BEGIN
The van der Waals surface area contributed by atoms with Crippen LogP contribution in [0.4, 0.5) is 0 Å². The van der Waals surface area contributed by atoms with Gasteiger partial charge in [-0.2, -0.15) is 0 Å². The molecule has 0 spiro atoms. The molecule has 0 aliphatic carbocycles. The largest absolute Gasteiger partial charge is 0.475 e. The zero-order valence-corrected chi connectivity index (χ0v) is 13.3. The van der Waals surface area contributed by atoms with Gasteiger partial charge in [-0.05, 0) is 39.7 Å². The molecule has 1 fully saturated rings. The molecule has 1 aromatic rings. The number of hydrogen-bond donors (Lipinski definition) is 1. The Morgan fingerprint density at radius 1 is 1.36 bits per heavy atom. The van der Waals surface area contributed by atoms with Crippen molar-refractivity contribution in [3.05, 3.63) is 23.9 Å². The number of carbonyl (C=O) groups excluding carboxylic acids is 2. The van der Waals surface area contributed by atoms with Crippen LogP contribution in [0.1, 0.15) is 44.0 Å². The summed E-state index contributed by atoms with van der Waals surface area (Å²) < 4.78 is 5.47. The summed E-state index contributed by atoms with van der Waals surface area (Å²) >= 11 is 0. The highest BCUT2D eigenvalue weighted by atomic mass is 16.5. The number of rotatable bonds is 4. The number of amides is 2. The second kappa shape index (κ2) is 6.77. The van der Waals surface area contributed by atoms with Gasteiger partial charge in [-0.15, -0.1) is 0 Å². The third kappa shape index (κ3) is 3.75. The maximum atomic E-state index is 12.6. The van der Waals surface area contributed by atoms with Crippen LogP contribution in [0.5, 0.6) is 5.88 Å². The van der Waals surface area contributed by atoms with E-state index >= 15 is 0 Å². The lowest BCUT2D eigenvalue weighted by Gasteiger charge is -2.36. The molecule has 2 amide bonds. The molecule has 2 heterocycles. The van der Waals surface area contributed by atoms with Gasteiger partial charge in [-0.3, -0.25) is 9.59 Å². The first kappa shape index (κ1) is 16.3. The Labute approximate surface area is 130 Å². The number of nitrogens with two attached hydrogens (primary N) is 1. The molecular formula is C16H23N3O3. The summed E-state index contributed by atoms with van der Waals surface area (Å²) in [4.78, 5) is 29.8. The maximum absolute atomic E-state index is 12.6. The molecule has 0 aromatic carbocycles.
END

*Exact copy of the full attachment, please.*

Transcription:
The van der Waals surface area contributed by atoms with Crippen LogP contribution in [0.4, 0.5) is 0 Å². The van der Waals surface area contributed by atoms with Gasteiger partial charge in [-0.2, -0.15) is 0 Å². The molecule has 0 spiro atoms. The molecule has 0 aliphatic carbocycles. The largest absolute Gasteiger partial charge is 0.475 e. The zero-order valence-corrected chi connectivity index (χ0v) is 13.3. The van der Waals surface area contributed by atoms with Gasteiger partial charge in [-0.05, 0) is 39.7 Å². The molecule has 1 fully saturated rings. The molecule has 1 aromatic rings. The number of hydrogen-bond donors (Lipinski definition) is 1. The Morgan fingerprint density at radius 1 is 1.36 bits per heavy atom. The van der Waals surface area contributed by atoms with Crippen molar-refractivity contribution in [3.05, 3.63) is 23.9 Å². The number of carbonyl (C=O) groups excluding carboxylic acids is 2. The van der Waals surface area contributed by atoms with Crippen LogP contribution in [0.1, 0.15) is 44.0 Å². The summed E-state index contributed by atoms with van der Waals surface area (Å²) < 4.78 is 5.47. The summed E-state index contributed by atoms with van der Waals surface area (Å²) >= 11 is 0. The highest BCUT2D eigenvalue weighted by atomic mass is 16.5. The number of rotatable bonds is 4. The number of amides is 2. The second kappa shape index (κ2) is 6.77. The van der Waals surface area contributed by atoms with Gasteiger partial charge in [-0.15, -0.1) is 0 Å². The third kappa shape index (κ3) is 3.75. The maximum atomic E-state index is 12.6. The van der Waals surface area contributed by atoms with Crippen LogP contribution in [0.5, 0.6) is 5.88 Å². The van der Waals surface area contributed by atoms with E-state index >= 15 is 0 Å². The lowest BCUT2D eigenvalue weighted by Gasteiger charge is -2.36. The molecule has 2 amide bonds. The molecule has 2 heterocycles. The van der Waals surface area contributed by atoms with Gasteiger partial charge in [-0.3, -0.25) is 9.59 Å². The first kappa shape index (κ1) is 16.3. The Labute approximate surface area is 130 Å². The number of nitrogens with two attached hydrogens (primary N) is 1. The molecular formula is C16H23N3O3. The summed E-state index contributed by atoms with van der Waals surface area (Å²) in [4.78, 5) is 29.8. The maximum absolute atomic E-state index is 12.6. The molecule has 0 aromatic carbocycles.